I see a huge potential for conflict with the scenario of you renting to your friend and requiring him to keep the home ready for showings. That is very draining on a person and I forsee that as time goes by, he will be less and less inclined to keep the home as tidy as you expect, especially if he’s a bachelor with a male roommate. Plus, that is a conflict of interest; if he puts forth the extra effort to help sell your house, then he’s out of a cheap home. It would be in his own best interest to not help you. And what are you going to do if he doesn’t keep the home ready for showings? Kick out your friend? It sounds like a bad scenario all around.

    Post # 11
    7431 posts
    Busy Beekeeper
    • Wedding: October 2009

    I agree, don’t rent to a friend!

    Post # 12
    916 posts
    Busy bee
    • Wedding: April 2011

    I think if your biggest priority is to get the house sold, then you really have to rent to the friend.  Getting locked into a lease with a renter means you have to take it off the market.  My parents inherited my grandfather’s house, and while they are trying to sell it they are renting it as a weekly vacation rental on vrbo.com (luckily for them, it is in a shoreline neighborhood so they have a weekly rental market, though the market to buy vacation homes is terrible right now). 

    Post # 13
    2233 posts
    Buzzing bee
    • Wedding: September 2012

    Totally agree with crayfish, don’t mix friendship and business. Also, I’m not really sure how your friend would be able to continue showing the house if you’re renting to him? Would it be a temporary lease?

    I think it’s better to just try to sell the house for now and if it doesn’t work out then find a renter. Yes, you may not know the person but you need to do a credit and background check either way. Please don’t skip this important step even if you decide to rent to your friend. He may be a trustworthy individual but people are not exactly up front about their finances and you need to be aware of his situation.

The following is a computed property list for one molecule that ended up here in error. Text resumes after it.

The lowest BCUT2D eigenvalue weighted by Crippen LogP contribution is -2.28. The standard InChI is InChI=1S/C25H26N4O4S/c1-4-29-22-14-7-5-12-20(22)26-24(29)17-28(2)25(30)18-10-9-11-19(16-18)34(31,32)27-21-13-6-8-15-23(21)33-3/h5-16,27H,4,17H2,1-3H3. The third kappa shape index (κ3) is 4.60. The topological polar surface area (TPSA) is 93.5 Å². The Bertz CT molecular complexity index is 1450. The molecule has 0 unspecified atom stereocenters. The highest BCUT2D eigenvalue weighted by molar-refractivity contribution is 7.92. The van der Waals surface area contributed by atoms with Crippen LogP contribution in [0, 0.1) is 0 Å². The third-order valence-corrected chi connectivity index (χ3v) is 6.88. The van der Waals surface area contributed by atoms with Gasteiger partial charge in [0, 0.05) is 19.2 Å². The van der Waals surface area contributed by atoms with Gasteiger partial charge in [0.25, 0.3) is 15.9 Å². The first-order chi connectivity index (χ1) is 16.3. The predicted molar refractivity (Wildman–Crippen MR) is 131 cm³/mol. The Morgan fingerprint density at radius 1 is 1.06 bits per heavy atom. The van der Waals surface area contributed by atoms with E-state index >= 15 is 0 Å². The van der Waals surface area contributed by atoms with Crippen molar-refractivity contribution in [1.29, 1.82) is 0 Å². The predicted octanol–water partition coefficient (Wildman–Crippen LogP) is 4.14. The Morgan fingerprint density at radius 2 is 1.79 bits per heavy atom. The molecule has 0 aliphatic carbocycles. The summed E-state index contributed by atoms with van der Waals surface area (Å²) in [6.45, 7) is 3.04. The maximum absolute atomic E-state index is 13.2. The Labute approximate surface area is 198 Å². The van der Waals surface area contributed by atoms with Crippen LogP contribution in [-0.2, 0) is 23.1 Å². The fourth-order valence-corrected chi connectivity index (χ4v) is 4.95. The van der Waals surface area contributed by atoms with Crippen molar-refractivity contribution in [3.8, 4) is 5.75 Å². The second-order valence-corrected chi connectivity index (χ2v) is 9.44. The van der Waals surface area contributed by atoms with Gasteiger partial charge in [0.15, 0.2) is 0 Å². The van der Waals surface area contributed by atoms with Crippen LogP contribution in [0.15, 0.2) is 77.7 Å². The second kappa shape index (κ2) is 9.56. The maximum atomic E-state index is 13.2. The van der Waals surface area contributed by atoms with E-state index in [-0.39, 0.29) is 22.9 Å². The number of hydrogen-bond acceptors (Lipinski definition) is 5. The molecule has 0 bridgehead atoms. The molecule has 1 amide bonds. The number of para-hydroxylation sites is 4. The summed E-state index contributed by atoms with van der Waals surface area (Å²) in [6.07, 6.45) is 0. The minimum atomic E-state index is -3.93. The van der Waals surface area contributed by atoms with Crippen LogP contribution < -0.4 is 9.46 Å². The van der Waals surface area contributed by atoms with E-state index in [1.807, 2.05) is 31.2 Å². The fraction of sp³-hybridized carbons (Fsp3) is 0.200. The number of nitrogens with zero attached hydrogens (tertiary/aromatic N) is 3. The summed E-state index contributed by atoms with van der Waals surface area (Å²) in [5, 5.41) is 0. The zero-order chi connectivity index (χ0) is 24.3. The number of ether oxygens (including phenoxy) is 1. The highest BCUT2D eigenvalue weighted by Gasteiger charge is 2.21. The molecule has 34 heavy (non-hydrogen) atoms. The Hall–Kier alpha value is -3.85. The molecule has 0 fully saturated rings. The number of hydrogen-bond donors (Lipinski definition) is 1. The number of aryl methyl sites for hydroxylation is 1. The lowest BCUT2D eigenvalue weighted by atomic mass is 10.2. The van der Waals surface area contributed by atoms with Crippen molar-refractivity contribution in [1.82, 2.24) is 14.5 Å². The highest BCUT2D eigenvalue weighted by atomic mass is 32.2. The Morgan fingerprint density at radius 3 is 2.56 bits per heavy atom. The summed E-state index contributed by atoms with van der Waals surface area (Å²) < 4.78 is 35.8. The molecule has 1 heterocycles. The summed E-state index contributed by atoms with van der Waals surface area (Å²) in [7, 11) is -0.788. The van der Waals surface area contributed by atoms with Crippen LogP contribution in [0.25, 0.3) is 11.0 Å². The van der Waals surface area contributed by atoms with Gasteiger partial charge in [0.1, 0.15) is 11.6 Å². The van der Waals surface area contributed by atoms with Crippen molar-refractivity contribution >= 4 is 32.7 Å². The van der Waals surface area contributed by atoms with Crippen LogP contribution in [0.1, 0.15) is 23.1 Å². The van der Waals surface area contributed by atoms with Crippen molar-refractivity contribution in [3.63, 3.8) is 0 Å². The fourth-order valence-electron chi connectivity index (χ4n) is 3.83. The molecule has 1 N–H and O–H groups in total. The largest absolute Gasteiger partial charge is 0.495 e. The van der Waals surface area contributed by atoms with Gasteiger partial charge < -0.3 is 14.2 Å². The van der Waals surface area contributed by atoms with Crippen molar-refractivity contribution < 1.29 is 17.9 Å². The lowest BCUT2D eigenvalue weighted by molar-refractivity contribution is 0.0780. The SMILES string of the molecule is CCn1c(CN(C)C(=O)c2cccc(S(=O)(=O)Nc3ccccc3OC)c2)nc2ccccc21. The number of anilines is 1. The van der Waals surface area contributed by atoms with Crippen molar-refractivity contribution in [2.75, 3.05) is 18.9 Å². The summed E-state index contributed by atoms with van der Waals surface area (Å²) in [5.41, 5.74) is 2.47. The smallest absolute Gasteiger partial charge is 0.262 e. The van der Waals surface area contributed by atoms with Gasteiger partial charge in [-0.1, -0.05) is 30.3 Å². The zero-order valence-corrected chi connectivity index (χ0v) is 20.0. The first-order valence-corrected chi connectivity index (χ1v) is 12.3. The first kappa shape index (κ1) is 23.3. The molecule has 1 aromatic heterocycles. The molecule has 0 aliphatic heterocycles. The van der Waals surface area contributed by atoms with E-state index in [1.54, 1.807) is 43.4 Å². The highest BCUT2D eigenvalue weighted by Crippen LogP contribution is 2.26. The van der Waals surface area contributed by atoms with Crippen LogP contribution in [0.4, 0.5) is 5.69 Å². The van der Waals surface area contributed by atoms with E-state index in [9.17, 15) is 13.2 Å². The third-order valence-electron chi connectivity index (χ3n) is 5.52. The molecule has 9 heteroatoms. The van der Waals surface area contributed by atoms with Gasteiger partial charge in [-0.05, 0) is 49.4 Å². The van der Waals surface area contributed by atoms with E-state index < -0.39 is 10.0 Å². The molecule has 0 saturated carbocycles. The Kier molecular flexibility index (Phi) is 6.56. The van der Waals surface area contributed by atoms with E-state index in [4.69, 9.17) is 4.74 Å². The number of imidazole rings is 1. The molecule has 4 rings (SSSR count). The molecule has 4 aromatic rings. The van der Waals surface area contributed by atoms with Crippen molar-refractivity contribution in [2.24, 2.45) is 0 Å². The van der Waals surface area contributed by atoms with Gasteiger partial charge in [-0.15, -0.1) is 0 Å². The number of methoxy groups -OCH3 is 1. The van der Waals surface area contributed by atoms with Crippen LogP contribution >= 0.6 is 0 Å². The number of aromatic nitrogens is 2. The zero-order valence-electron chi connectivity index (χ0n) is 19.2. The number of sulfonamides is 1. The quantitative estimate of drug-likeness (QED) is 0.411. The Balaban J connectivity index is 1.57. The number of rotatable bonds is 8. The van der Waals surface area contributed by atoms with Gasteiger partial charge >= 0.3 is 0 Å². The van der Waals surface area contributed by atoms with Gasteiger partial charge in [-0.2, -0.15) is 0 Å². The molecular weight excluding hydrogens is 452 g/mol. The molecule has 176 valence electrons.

Post # 15
    1932 posts
    Buzzing bee
    • Wedding: June 2008

    @pinky44: Either way, make sure there is a lease. 

    I said through an agent. 

    We rented out first place through craigslist, it was the lower level of someone’s home. And we had issues because it wasn’t a legal contract, and in the end she had expected certain things that weren’t in the lease. Like, she took out $100 from our damage deposit for carpet cleaning, and when I asked what was wrong with the carpet she said there was so much hair from the cat she had to get it cleaned. But she had agreed to the cat, and the least said normal wear and tear, I vacuumed once a week and really didn’t find any cat hair when we left. She said we should have been vacuuming more often, um, you should have put that in the lease then. I dropped it eventually, but I was really mad when we left that she had made up all these crazy expenses and wouldn’t give us back our deposit.

    If you want them to take good care of the house, put it in the lease. State that the well-being of the property is important and request that they do certain cleaning procedures every so often. Schedule a once-a-month walk thru to be sure everything is being done the way you specified.

    I agree with some of the other bees, don’t mix your friendship with business, it becomes really sticky.